I mean, if you're only able to talk to me on the phone, and you need to verify whether I am a man or a woman, is it really necessary to send around an investigator or get a DNA test? Why not just ask me to ask for a letter from my doctor? For the vast majority of cases, such a thing would be sufficient and would be vastly cheaper. There's really a point where this gets ridiculous. We don't need to go broke doing this, the idea is to save money.
My family has been in this community for 30 years. I could easily have teachers at our school verify my residency with a simple letter. Spending money for an investigator would just be flushing money down the drain. I think in the vast majority of cases, simple measures like that would be sufficient. People who reside here usually are part of a larger community; people who are not residing here or are otherwise cheating the system probably aren't.
A single visit by a PI could result in so much misunderstanding. I think it's likely to end up ensaring people who really do live here in time-consuming battles. (read: costly to both the district and parents) The cost in bad will over things like that is also usually enormous and not worth it. And you could pay for collecting affadavits for the whole district for the cost of investigating just a few people. THat's just off the cuff -- I'm sure there are better ideas out there from people who do this kind of thing for a living. We have a lot of HR resources in this area, suggestions?
Posted by Another Person Heard From, a resident of Another Palo Alto neighborhood, on Jul 29, 2007 at 8:12 am
I suspect that PAUSD employees who hired the investigators are not lurking around Town Square looking for ideas, so instead of pondering why they do what they do, how's about just calling and, like Parent suggested, offering suggestions? According to the Weekly, Marie Scigliano is the staff person in charge of residency verifications. Her number is 329-3776.
I recall reading in the Weekly a year back that PAUSD staff surveyed other school districts' residency check procedures pretty carefully before they updated ours, so isn't it plausible that PAUSD is following what other districts found to be the most cost effective and result effective way to ferret out non-residents in our schools?
Fremont Union had shared that people wanting their children in their schools were forging driver's licenses and getting others, local taxpayers mind you, to falsely report that their home was the residence of the non-resident. Against self-interest I'd say, but some people did it.
Who's to say that Palo Alto neighbors wouldn't do the same when asked to falsely verify the residence of a friend? And how do Private Parent's suggestions work for those just moving in who don't know their neighbors yet? For those who go to a church (or those who don't) which doesn't have a minister who visits congregants at home? For those who haven't had teachers visit them at home recently, if ever?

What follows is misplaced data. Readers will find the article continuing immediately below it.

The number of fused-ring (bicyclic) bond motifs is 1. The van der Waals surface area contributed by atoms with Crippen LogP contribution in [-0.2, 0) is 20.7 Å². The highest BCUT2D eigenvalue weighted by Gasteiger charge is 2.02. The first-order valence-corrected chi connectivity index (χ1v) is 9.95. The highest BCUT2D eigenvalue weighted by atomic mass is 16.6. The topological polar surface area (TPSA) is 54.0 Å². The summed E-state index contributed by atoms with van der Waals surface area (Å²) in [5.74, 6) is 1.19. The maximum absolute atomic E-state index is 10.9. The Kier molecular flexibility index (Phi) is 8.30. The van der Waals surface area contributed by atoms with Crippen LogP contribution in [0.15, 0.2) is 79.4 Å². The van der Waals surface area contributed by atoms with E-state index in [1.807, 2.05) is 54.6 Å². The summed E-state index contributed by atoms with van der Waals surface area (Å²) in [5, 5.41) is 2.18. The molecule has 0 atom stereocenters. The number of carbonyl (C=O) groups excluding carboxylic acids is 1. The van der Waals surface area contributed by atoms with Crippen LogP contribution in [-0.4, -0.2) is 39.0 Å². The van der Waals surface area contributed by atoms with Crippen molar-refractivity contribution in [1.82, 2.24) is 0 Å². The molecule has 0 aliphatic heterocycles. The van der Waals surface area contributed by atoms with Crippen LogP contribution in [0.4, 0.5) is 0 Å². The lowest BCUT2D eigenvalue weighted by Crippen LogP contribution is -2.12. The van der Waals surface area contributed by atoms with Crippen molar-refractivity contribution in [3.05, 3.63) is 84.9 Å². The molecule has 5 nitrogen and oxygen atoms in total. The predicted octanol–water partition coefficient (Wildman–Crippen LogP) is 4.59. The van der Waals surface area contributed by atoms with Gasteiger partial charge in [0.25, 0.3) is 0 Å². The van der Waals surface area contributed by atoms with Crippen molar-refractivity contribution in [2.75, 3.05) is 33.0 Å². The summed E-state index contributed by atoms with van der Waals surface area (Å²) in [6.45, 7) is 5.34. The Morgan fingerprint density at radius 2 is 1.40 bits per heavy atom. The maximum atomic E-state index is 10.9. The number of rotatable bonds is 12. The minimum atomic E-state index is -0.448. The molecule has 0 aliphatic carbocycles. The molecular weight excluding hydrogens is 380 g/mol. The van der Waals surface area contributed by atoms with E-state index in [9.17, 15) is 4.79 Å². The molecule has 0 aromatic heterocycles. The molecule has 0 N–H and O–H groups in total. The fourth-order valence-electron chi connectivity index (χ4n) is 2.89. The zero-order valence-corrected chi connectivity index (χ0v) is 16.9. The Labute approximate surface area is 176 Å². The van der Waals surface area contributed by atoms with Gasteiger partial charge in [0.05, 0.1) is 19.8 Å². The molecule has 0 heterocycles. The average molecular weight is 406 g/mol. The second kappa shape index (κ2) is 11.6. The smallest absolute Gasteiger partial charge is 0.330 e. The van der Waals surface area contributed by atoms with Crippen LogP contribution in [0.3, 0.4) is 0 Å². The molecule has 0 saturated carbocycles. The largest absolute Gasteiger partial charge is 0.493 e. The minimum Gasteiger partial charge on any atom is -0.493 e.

I suspect that the bulk of the fraud is with new "residents" and none of Private Parent's well-intended suggestions are good ways to verify residency of those not yet connected in our community. Bottom line -- no solution is perfect.
As for the penalty of perjury part, check with a lawyer but I don't believe that works when putting your home address on a school form since the penalty of perjury clause it is not required by or allowed under law for this type of thing.
Posted by shocked, a resident of Atherton, on Jul 29, 2007 at 10:15 am
I'm surprised that so many self-congratulatory theoretically egalitarian Palo Altans think it's okay that their children are receiving a better public school education than others because of Prop 13, Serrano Priest, and other legal abominations. How dare a child from a less expensive community partake of the Palo Alto education: let them eat cake!
My district is also Basic Aid, and I have known kids whose parents were so desperate to get them a quality education that they resorted to all kinds of subterfuge to get into our schools. Do I mind that my prop tax dollars are supporting these kids? No, I don't. I'm just sorry that the inequities among our schools make it necessary for parents to manipulate the system.
These are our children, and all should have the right to the best possible education. Those of you who are so self-righteous about the need to shut out other kids should be instead seeing what you can do to make opportunities available to all.